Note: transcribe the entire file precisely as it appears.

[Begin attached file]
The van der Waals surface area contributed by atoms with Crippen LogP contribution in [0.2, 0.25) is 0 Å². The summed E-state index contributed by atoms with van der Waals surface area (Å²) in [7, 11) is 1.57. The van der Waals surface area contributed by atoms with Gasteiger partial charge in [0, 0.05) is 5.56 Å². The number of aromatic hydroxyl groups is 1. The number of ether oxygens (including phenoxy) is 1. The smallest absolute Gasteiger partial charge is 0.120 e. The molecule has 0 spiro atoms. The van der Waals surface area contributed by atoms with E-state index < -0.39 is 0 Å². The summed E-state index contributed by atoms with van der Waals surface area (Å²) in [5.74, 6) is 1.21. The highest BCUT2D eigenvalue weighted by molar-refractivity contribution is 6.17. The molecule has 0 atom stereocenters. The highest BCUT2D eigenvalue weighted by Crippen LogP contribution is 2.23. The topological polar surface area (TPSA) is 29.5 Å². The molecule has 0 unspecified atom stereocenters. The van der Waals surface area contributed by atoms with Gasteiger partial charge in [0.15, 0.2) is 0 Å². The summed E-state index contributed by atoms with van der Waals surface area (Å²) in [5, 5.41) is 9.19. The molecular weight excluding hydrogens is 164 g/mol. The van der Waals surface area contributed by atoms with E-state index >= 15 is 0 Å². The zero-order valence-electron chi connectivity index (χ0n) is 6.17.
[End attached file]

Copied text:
The van der Waals surface area contributed by atoms with Crippen LogP contribution in [0.2, 0.25) is 0 Å². The summed E-state index contributed by atoms with van der Waals surface area (Å²) in [7, 11) is 1.57. The van der Waals surface area contributed by atoms with Gasteiger partial charge in [0, 0.05) is 5.56 Å². The number of aromatic hydroxyl groups is 1. The number of ether oxygens (including phenoxy) is 1. The smallest absolute Gasteiger partial charge is 0.120 e. The molecule has 0 spiro atoms. The van der Waals surface area contributed by atoms with E-state index < -0.39 is 0 Å². The summed E-state index contributed by atoms with van der Waals surface area (Å²) in [5.74, 6) is 1.21. The highest BCUT2D eigenvalue weighted by molar-refractivity contribution is 6.17. The molecule has 0 atom stereocenters. The highest BCUT2D eigenvalue weighted by Crippen LogP contribution is 2.23. The topological polar surface area (TPSA) is 29.5 Å². The molecule has 0 unspecified atom stereocenters. The van der Waals surface area contributed by atoms with Gasteiger partial charge in [0.15, 0.2) is 0 Å². The summed E-state index contributed by atoms with van der Waals surface area (Å²) in [5, 5.41) is 9.19. The molecular weight excluding hydrogens is 164 g/mol. The van der Waals surface area contributed by atoms with E-state index >= 15 is 0 Å². The zero-order valence-electron chi connectivity index (χ0n) is 6.17.